If I say MTHFR, then Methylenetetrahydrofolate Reductase are the two words that pop into your brain, right? No? Well, hopefully after reading this, you’ll see more than that swear word that caught your attention.
If I next mention bipolar struggles, rapid mood swings, depression, anxiety, heart disease, strokes, macular degeneration, miscarriages – and any of these issues hit home for you, then read on, because you might just want to know about MethyleneTetraHydroFolate Reductase – better known by its abbreviation – MTHFR.
MTHFR is a gene and like all genes, it acts as a light switch – turning on or turning off various body processes. In this case, MTHFR takes folate (vitamin B9) and methylates (converts) it into methylfolate (5-methylTHF). Hardly seems like a big deal, does it? Yet, if you belong to an autism, Pandas, Lyme or chronic fatigue group, you’ve probably noticed a big buzz around this thing called methylation. While the past decade has seen MTHFR studied in terms of cardiovascular disease and cancer, it turns out it might also be a very big deal for those raising kids with developmental, neurological or behavioral symptoms and for those fighting chronic infections.
Recently, I witnesed a debate about medicating kids with invisible disabilities. Predictably, sadly, it got a little heated on both sides. Now, I have strong opinions on this as it relates to my own kids but let me state upfront that I do not feel that my opinions should be held by anyone but me. I’ve lived through moments where it took every ounce of self control, every molecule of patience, just to get to the next moment in time without losing my mind. I’ve had days where I’ve wished with all my heart for a pill that would make it all go away. I’ve also had days where I’m grateful that no such pill existed because walking a different path brought unexpected gifts.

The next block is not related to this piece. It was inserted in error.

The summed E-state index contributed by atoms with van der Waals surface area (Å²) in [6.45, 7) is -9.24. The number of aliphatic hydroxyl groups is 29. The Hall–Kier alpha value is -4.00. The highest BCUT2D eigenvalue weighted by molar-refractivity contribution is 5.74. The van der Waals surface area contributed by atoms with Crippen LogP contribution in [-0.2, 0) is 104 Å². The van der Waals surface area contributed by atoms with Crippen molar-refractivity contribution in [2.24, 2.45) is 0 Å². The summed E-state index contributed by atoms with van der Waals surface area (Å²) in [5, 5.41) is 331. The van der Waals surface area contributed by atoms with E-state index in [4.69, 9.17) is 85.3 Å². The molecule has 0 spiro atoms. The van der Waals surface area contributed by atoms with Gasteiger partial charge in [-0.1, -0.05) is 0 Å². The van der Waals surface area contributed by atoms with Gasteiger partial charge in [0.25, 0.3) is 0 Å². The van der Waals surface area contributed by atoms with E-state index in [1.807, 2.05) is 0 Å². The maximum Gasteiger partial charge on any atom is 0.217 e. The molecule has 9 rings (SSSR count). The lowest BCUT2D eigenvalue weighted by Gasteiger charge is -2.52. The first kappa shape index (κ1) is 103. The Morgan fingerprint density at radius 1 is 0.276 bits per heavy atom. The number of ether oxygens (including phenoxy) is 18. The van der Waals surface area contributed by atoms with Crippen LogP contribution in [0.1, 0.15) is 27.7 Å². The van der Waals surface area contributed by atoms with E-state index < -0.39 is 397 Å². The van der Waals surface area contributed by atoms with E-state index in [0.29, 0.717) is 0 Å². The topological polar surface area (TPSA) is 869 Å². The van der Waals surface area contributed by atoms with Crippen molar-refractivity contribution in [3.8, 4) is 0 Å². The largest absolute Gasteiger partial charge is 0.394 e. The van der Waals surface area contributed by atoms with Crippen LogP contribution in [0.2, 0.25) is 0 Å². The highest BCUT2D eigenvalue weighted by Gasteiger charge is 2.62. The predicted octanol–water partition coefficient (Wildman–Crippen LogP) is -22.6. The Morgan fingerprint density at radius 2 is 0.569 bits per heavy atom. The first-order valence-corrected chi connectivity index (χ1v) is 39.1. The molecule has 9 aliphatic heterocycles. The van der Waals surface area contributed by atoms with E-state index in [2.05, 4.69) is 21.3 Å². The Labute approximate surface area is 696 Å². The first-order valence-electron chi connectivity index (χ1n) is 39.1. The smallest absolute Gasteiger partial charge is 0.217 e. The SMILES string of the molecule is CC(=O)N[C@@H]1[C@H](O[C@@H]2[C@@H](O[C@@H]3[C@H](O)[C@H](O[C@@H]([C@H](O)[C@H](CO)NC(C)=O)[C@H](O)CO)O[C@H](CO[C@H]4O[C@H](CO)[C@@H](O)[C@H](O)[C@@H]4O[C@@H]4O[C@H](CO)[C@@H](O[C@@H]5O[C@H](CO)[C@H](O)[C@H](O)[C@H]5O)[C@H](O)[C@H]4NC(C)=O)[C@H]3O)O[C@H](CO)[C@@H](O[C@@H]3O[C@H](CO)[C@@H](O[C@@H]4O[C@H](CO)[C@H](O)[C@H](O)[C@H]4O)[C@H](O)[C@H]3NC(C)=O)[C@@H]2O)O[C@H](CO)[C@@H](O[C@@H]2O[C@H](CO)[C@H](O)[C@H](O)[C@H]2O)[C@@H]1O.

Sometimes the decision to use a medication – for any illness – is a slam dunk. Other times, it comes only after an agonizing internal conflict. Sometimes it doesn’t come at all and you choose to slug through med-free. I think the reason many parents decide to give a child a pill – by prescription or an over the counter supplement – is because that particular medication just might give the body and brain something that’s missing. It’s a decision driven by the desire to give your child – and your entire family – a better quality of life; to provide freedom from hell on earth. It is not “taking the easy way out,” using “mother’s little helper” to shirk the hard work of parenting. It is choosing, each in our own way, to be a responsible, nurturing parent who’s trying everything possible to do the right thing. But there is no “right” thing in a way that’s “right” for everyone. Or even “right” forever. There is only “right” for right now.
When you raise a child with “challenges,” you can spend a lot of time measuring your life against a “normal” ruler – some imagined gauge to see just how abnormal your life is compared to other families. Some days, you look around and decide you’re not doing so bad. Other days, you feel like your family life is so off-the-charts insane that you may never find your way back.
Having kids with PANS (pediatric acute-onset neuropsychiatric syndrome) means our normal-o-meter goes up and down based on health. When illness blows through the house, Normal becomes a place on the other side of the globe.
It’s a rare event to have both kids healthy at the same time. But bucking tradition, both started this summer in a good place. After years of medical battles, I felt like I was finally getting a date with Normal. This is the story of how the date went.